A New Way To Watch Your Teen In Their Car, Good Parenting Or Overprotecting?

OnBoard for Teen's device
Nearly 1,000 16-year-old's die every year from fatal car crashes. In fact, at age 16 kids are five times more likely to be involved in a fatal crash than any other age group. One organization is working to lower that number by allowing parents to track their teens driving habits — but is this going one step too far?

 

Imagine the scenario. Your kid borrows your car. They said they were just going to their friends’ house and promised to keep to the speed limit. Then all of a sudden your phone starts doing this...

"Beep ... beep ... "

That sound is an alert that your child has done something they shouldn’t in your car. This is the new driving reality says AAA Texas’ Cletus Nunes. It’s their new OnBoard for Teen’s device that is free for AAA customers.

"It plugs in to your on board diagnostic port which is standard on any vehicle in the U.S. after 1996. It’s the same port that the mechanics use, smog testers usem, so it gets its power from there and also reads the onboard computer."

Through that onboard computer and a pc a parent will set a specific area where their teen can travel. They will also set a speed limit they must keep to and if the teen decides to ignore these, the parent knows all about it. Nicholas Hong is one of those teens. He’s a freshman at UH and has had the device in his car for about 16 months now. When his parents initially fitted it they didn’t tell him.

"It was a little bit of a shock, but when they told me that they knew the speeds, the locations and that I could get help anywhere if I were to break down, I coul get help. It makes me feel safer."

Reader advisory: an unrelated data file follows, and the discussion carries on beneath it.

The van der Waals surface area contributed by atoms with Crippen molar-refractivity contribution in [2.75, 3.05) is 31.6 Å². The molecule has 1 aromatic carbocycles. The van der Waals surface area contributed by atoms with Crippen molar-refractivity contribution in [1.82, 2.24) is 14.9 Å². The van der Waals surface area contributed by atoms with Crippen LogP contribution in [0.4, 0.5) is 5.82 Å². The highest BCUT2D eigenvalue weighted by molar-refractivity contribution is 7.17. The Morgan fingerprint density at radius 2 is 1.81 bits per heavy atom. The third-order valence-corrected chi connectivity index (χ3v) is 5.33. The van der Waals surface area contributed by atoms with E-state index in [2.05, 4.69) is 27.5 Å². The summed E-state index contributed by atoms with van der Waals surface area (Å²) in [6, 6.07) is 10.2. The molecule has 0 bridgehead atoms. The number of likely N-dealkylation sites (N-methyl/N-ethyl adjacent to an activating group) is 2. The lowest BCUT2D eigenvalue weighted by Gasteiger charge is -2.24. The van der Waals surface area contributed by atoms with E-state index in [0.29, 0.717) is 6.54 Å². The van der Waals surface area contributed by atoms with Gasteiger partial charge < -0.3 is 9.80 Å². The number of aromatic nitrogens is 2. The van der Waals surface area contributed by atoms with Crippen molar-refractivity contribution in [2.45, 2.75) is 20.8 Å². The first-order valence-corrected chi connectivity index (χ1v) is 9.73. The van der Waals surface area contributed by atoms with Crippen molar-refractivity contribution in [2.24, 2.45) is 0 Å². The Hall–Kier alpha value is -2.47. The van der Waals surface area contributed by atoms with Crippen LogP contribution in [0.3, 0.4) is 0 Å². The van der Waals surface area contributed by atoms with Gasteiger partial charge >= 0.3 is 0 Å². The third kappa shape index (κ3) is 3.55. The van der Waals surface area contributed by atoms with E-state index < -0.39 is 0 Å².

Hong’s Dad Mike McCrackin did feel in the beginning that it was a little like they were spying on him. But after a few trial runs, McCrackin realized that it actually gave his son more freedom, because they weren’t always calling to see where he was. Plus the most important goal of ensuring his son was driving safely was achieved.

"So if this slows him down and it keeps him to going where he’s supposed to be going, and if he has to think about it because he knows we’re watching little bit then maybe it’s a good thing." 

Nicholas doesn’t mind his parents checking on him because he trusts them. That level of trust works both ways. Francisca Ortega writes the Mom Houston Blog for Chron.com. She is mother to a 13 year-old girl and would consider using this device, but only really to open a dialogue if her daughter wasn’t being honest.

"I don’t think I would jump to conclusions, but definitely ask her what happened with this you didn’t get to school or you didn’t go straight to your friend’s house like you said you would."  

Cletus Nunes with AAA Texas says that’s probably the best approach.

"Look this is not about big brother. You want them to be safe and you’re gonna get the maximum amount of safety if you tell them you be honest about it and now they don’t know what you’re watching, so they’re gonna be careful about everything."

Ortega believes the real usefulness of this device depends on the relationship between parent and child.

"I would hate to judge any parent who thought that that was something that they needed to do to keep track of their child. I think that every parent would have to make that decision for themselves."

Whether parents use it to keep an extra eye on their kids or not, AAA Texas hopes this device will save some of those many teen lives lost every year on the roads.

Bio photo of Edel Howlin

Edel Howlin

Producer, Houston Matters

Edel is a producer on Houston Matters and reporter for PBS’s Newshour Weekend...